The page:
But we didn’t get to do much of the winery tour itself. Turns out that’s too boring for a hungry little girl who was promised grape juice…
They have a gorgeous old farm wagon set up for decoration. The patriarch of the family came out to tell us about it while I was busy taking photos. His story is that they used these wagons, pulled by horses, to harvest corn when he was very young. Then the wagons sat, neglected, in a barn for decades. Until someone thought they’d make pretty decorations. Someone was right:
The tractor pulling the hay wagon was a bit of a scenic piece too… Windsor loved it.
But possibly her favorite part was this little garden path. Not really related to the harvest fest, but kids are so good at finding places to play when you give them a little space!
I hope you’ve enjoyed stick season – or if you’re just tolerating it, good news, I’m done now. Stick season is wrapping up too, outside the first snowfall of the winter is drifting down out of the sky.
I think stick season is under appreciated. Autumn foliage is gorgeous, but it flares, burns brightly, and dies out almost as quickly. The season of fall is really longer than that. It starts when the trees still look like summer and the last of the garden is being harvested. And it wraps up now (or sometime in November – usually) when the snow ushers in winter. Stick season fills as much of autumn as foliage season, and it can be just a beautiful if you look for it. Attentive mindfulness helps me to find the pretty parts of stick season. And I think that practice of mindfulness is great for a lot of things in life.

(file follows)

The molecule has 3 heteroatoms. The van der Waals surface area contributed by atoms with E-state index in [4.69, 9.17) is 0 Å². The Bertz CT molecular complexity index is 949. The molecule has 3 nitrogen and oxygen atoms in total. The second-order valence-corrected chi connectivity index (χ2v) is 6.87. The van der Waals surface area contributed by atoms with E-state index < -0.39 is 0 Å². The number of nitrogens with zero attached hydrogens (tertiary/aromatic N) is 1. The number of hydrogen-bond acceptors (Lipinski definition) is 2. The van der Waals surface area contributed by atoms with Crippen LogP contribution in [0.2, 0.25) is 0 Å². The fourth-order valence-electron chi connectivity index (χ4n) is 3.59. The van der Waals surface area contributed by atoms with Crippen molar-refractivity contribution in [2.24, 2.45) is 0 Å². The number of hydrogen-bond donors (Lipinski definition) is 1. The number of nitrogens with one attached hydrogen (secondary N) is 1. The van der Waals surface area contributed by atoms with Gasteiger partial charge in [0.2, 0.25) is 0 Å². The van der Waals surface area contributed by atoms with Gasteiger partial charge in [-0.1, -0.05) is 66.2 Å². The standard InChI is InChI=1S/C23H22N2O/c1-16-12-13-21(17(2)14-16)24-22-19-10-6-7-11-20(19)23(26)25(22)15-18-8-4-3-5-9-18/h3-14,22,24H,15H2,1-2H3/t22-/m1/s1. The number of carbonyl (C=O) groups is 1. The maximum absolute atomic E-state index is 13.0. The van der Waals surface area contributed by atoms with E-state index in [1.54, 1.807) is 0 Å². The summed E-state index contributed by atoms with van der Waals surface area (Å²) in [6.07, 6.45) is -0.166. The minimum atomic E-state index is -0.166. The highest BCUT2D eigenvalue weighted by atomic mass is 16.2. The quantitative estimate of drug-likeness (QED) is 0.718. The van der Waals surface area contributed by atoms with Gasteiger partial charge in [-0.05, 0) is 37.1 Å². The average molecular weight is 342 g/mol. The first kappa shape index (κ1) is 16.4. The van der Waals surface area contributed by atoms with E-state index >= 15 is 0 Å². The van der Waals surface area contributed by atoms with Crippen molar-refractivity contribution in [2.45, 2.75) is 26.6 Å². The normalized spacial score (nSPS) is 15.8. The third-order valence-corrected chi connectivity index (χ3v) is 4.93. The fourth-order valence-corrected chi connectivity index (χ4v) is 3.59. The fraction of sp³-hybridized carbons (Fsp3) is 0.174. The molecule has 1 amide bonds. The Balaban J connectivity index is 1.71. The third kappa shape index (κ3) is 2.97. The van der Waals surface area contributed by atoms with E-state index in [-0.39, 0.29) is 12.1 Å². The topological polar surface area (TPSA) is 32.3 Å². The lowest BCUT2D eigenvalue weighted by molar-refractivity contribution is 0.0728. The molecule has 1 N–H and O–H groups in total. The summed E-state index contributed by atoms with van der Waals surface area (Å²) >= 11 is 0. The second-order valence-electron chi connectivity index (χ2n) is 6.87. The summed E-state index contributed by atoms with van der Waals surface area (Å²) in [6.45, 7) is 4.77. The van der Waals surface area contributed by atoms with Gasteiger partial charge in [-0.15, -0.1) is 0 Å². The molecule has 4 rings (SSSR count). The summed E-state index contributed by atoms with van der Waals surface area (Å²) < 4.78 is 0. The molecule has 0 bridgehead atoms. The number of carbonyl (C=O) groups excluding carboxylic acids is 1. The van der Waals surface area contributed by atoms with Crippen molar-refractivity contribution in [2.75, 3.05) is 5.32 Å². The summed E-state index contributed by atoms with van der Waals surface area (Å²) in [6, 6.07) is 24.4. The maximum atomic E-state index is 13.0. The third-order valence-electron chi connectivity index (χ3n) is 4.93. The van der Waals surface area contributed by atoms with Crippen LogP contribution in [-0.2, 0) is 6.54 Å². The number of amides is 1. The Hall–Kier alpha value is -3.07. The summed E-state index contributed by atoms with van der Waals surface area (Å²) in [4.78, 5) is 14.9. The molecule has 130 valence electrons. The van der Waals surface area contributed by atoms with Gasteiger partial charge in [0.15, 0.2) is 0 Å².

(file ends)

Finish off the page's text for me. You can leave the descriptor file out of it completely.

And now, I’m going to have to figure out what else to feature on wordless wednesdays. Photography is a lot harder when I’m at work during all the daylight hours…
For the record, I did not finish Windsor’s purple vest. Pretty much any time I say something like “If Windsor will let me” I should know it’s not going to work. Don’t get me wrong! I was very happy to spend most of the weekend helping her practice walking! But that’s not really compatible with knitting…
My weekend just wasn’t long enough. I did make pumpkin bread, finish the hood on that vest, and go for a long walk with the dogs. I did not start the sewing project I have planned. Or put my garden to bed.